She was led by two little boys and a girl with matted hair and ripped, dirty clothes to the bathroom, and when she saw the grim facilities, she knew she wanted to do something about them. The bathroom was 200 yards away from the orphanage’s main house, and it consisted of three small holes, each with a couple of flip-down boards and a hanging curtain. These three curtained holes were the only bathroom for 200 children, ages six to 18. «There was, of course, a strong odor,» she said, «and it seems like a long way for the kids to walk just to go to the bathroom.» Many of the unkempt children in the orphanage were left behind from the Chornobyl nuclear power plant disaster. Others were there because their parents had AIDS and could not support them financially. When Bihun went home to her parents after visiting the orphanage they could tell she was disturbed. «Every time I came home my mom noticed I wasn’t up for talking for a few days,» she said. After returning to the United States, she finished high school in Jericho, Vermont, and started organizing jazz and folk concerts in nearby Richmond to raise money for her Ukrainian Orphanage Project. She plans to take a year off before starting college to raise more money and work on the project. At the first concert she raised $500, and with more contributions and possibly some grant money she hopes to build ten toilets, sinks, and showers for the children. She is organizing most of the building project on her own. «My parents have helped with signatures and stuff like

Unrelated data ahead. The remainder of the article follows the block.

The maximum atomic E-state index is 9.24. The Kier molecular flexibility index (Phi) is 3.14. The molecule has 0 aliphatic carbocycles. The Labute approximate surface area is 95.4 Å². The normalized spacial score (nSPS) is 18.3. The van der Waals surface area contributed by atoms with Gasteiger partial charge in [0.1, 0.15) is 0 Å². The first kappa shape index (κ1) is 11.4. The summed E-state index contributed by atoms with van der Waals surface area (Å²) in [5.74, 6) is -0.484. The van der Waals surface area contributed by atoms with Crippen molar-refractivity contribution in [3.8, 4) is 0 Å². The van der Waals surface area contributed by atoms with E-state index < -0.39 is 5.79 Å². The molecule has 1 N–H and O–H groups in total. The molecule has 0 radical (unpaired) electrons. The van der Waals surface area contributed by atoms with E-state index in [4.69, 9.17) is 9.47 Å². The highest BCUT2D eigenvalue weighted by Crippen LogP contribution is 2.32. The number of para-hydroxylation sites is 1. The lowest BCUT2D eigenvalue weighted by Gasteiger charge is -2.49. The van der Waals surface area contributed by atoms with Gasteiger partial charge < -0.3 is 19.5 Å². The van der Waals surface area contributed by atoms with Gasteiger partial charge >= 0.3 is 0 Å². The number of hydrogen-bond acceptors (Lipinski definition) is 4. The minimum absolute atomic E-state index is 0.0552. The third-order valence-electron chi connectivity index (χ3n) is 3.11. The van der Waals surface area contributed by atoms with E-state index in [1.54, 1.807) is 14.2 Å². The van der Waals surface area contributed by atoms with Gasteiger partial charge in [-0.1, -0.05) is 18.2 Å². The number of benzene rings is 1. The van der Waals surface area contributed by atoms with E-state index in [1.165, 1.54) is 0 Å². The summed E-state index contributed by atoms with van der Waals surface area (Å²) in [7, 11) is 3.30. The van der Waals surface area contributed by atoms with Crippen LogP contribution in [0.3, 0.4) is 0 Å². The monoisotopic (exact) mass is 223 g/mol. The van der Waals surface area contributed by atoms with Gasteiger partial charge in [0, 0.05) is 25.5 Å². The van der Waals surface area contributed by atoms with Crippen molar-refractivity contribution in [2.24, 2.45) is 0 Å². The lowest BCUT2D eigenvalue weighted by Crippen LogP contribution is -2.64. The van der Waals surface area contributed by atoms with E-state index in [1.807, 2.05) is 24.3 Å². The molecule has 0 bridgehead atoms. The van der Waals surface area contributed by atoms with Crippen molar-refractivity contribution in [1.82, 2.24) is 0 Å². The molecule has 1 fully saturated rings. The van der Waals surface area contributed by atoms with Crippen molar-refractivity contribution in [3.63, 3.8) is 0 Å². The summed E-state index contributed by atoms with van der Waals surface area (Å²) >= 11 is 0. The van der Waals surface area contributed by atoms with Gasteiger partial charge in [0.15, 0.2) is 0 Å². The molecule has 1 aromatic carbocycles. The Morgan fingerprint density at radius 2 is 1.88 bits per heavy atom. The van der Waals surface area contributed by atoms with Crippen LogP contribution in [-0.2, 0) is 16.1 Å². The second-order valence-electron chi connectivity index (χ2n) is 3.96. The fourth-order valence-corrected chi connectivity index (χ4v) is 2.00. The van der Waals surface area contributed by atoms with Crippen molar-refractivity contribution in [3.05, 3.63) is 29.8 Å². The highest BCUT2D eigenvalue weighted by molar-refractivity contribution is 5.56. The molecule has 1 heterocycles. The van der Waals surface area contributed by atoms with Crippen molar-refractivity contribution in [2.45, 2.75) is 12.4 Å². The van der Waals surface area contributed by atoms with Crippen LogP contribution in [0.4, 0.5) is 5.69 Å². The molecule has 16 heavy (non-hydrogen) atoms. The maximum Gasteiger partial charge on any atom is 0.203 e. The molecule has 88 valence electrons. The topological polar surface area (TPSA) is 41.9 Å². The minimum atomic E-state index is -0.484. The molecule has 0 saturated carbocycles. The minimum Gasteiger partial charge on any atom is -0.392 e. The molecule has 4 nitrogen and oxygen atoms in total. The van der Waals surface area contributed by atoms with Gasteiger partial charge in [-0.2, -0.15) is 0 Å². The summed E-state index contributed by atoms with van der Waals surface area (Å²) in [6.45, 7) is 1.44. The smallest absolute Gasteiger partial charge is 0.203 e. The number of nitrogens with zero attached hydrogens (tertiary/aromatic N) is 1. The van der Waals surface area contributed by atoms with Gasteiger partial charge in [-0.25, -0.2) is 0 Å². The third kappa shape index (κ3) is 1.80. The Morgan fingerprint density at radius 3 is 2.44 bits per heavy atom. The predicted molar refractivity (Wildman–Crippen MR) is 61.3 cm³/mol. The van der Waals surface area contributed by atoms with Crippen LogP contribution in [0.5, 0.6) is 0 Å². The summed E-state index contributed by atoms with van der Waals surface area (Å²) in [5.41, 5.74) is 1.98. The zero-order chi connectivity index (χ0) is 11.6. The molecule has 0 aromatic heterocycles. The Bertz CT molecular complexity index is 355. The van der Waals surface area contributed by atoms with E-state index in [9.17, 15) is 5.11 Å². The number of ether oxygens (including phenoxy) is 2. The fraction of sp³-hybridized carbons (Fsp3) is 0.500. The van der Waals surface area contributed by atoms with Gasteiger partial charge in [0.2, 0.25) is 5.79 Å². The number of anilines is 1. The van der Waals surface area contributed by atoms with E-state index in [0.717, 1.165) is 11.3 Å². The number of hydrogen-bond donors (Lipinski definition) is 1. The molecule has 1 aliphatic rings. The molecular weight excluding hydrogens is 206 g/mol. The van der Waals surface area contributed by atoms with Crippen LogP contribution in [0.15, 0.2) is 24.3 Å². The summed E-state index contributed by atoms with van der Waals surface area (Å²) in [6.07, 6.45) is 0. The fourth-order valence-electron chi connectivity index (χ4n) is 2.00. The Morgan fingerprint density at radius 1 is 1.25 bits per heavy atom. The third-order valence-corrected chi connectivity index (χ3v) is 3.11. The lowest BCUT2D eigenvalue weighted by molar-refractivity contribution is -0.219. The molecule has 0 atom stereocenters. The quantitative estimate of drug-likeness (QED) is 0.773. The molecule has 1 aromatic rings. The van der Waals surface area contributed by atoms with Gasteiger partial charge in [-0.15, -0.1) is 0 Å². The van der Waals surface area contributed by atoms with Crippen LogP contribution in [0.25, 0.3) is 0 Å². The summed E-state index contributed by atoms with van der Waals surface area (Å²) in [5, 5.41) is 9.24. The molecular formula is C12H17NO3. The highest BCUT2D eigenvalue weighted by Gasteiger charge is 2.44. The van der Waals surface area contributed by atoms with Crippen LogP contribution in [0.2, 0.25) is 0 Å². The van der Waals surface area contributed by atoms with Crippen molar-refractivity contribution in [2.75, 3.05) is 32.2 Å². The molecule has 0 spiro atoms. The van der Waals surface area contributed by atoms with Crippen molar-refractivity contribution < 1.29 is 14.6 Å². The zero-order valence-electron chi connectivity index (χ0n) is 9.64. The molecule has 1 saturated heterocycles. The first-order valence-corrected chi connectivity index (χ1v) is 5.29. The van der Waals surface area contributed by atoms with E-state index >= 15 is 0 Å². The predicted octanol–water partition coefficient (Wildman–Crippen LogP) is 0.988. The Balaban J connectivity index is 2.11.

that since I’m under 18, but, yeah, it’s pretty much my own thing,» she said. Mike Wetherell, a program support manager at the Institute for Sustainable Communities, said it’s not very common for teens to take on their own international relief project. The nonprofit institute helps communities in emerging democracies. «It takes a lot of energy, enthusiasm, and time to pick up a project on your own,» Wetherell said. «You develop a lot of skills, professional opportunities, and community connections, too.» Ulana hopes to return to the orphanage in September to brainstorm ideas and see if she can hire workers. She then hopes to return after winter has passed and supervise the building project. She is nervous about how it will all work out. «There’s a lot going on there politically, and a lot to be scared of,» she said. «I know I can’t raise $2,000 and just give it to them in an envelope, because the women that run the orphanage would just take it and run. I do have to be there watching them the whole time.» Ulana hopes to continue raising money while she is in college for other supplies the orphanage might need in the future. To give: Anyone wishing to make a donation to the Ukrainian Orphanage Project can contact Ulana Bihun at (802) 899–1249 or e-mail her at email@example.com. This article was adapted from Christine Danyow, «Teen launches her own international relief effort,» Burlington Free Press, August 8, 2005 (www.burlingtonfreepress.com).